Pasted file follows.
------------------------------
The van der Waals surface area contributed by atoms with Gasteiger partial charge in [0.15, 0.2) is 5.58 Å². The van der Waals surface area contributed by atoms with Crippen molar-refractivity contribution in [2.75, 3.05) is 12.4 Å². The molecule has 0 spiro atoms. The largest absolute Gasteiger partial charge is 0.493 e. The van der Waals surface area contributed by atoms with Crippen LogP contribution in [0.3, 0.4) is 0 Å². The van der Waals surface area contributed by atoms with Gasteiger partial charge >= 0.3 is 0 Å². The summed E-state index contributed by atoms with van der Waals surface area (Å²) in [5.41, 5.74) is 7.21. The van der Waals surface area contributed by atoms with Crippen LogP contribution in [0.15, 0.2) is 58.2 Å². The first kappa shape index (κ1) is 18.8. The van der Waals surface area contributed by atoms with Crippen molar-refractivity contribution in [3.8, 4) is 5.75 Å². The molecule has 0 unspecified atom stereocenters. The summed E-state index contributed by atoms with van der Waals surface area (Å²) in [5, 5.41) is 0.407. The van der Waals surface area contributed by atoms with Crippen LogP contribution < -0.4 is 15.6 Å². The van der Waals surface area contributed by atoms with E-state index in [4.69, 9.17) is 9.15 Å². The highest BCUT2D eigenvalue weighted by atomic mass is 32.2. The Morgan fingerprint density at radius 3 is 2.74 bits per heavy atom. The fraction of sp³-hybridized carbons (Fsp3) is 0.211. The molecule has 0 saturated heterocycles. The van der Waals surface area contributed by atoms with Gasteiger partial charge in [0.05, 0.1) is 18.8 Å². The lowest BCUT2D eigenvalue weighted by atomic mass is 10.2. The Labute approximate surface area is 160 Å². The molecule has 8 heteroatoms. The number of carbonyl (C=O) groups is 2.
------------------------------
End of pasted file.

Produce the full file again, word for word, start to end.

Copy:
The van der Waals surface area contributed by atoms with Gasteiger partial charge in [0.15, 0.2) is 5.58 Å². The van der Waals surface area contributed by atoms with Crippen molar-refractivity contribution in [2.75, 3.05) is 12.4 Å². The molecule has 0 spiro atoms. The largest absolute Gasteiger partial charge is 0.493 e. The van der Waals surface area contributed by atoms with Crippen LogP contribution in [0.3, 0.4) is 0 Å². The van der Waals surface area contributed by atoms with Gasteiger partial charge >= 0.3 is 0 Å². The summed E-state index contributed by atoms with van der Waals surface area (Å²) in [5.41, 5.74) is 7.21. The van der Waals surface area contributed by atoms with Crippen LogP contribution in [0.15, 0.2) is 58.2 Å². The first kappa shape index (κ1) is 18.8. The van der Waals surface area contributed by atoms with Crippen molar-refractivity contribution in [3.8, 4) is 5.75 Å². The molecule has 0 unspecified atom stereocenters. The summed E-state index contributed by atoms with van der Waals surface area (Å²) in [5, 5.41) is 0.407. The van der Waals surface area contributed by atoms with Crippen LogP contribution < -0.4 is 15.6 Å². The van der Waals surface area contributed by atoms with E-state index in [4.69, 9.17) is 9.15 Å². The highest BCUT2D eigenvalue weighted by atomic mass is 32.2. The Morgan fingerprint density at radius 3 is 2.74 bits per heavy atom. The fraction of sp³-hybridized carbons (Fsp3) is 0.211. The molecule has 0 saturated heterocycles. The van der Waals surface area contributed by atoms with Gasteiger partial charge in [0.05, 0.1) is 18.8 Å². The lowest BCUT2D eigenvalue weighted by atomic mass is 10.2. The Labute approximate surface area is 160 Å². The molecule has 8 heteroatoms. The number of carbonyl (C=O) groups is 2.